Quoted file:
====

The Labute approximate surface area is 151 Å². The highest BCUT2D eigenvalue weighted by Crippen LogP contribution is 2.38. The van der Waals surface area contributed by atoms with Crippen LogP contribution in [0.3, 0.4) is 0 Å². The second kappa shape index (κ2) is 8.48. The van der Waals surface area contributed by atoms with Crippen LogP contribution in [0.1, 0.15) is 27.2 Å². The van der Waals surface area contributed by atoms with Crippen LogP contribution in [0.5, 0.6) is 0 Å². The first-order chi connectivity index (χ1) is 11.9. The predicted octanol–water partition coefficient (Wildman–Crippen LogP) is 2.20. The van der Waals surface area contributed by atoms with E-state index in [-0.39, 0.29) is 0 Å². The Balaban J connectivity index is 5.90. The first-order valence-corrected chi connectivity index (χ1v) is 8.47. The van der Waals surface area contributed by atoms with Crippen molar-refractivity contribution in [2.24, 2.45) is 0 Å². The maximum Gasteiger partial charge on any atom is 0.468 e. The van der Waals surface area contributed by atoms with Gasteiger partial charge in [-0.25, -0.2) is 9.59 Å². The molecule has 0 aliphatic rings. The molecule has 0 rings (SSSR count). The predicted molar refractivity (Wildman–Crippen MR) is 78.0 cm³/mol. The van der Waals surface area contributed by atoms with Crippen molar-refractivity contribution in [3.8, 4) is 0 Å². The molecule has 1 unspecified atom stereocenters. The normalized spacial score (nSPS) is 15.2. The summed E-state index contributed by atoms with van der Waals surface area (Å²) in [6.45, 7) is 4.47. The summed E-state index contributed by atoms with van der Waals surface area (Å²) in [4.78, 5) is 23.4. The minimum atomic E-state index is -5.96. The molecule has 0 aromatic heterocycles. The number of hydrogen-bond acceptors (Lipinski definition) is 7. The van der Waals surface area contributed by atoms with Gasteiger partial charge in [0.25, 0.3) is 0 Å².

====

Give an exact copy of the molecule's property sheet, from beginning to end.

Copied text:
The Labute approximate surface area is 151 Å². The highest BCUT2D eigenvalue weighted by Crippen LogP contribution is 2.38. The van der Waals surface area contributed by atoms with Crippen LogP contribution in [0.3, 0.4) is 0 Å². The second kappa shape index (κ2) is 8.48. The van der Waals surface area contributed by atoms with Crippen LogP contribution in [0.1, 0.15) is 27.2 Å². The van der Waals surface area contributed by atoms with Crippen LogP contribution in [0.5, 0.6) is 0 Å². The first-order chi connectivity index (χ1) is 11.9. The predicted octanol–water partition coefficient (Wildman–Crippen LogP) is 2.20. The van der Waals surface area contributed by atoms with E-state index in [-0.39, 0.29) is 0 Å². The Balaban J connectivity index is 5.90. The first-order valence-corrected chi connectivity index (χ1v) is 8.47. The van der Waals surface area contributed by atoms with Crippen molar-refractivity contribution in [2.24, 2.45) is 0 Å². The maximum Gasteiger partial charge on any atom is 0.468 e. The van der Waals surface area contributed by atoms with Gasteiger partial charge in [-0.25, -0.2) is 9.59 Å². The molecule has 0 aliphatic rings. The molecule has 0 rings (SSSR count). The predicted molar refractivity (Wildman–Crippen MR) is 78.0 cm³/mol. The van der Waals surface area contributed by atoms with Crippen molar-refractivity contribution in [3.8, 4) is 0 Å². The molecule has 1 unspecified atom stereocenters. The normalized spacial score (nSPS) is 15.2. The summed E-state index contributed by atoms with van der Waals surface area (Å²) in [6.45, 7) is 4.47. The summed E-state index contributed by atoms with van der Waals surface area (Å²) in [4.78, 5) is 23.4. The minimum atomic E-state index is -5.96. The molecule has 0 aromatic heterocycles. The number of hydrogen-bond acceptors (Lipinski definition) is 7. The van der Waals surface area contributed by atoms with Gasteiger partial charge in [0.25, 0.3) is 0 Å².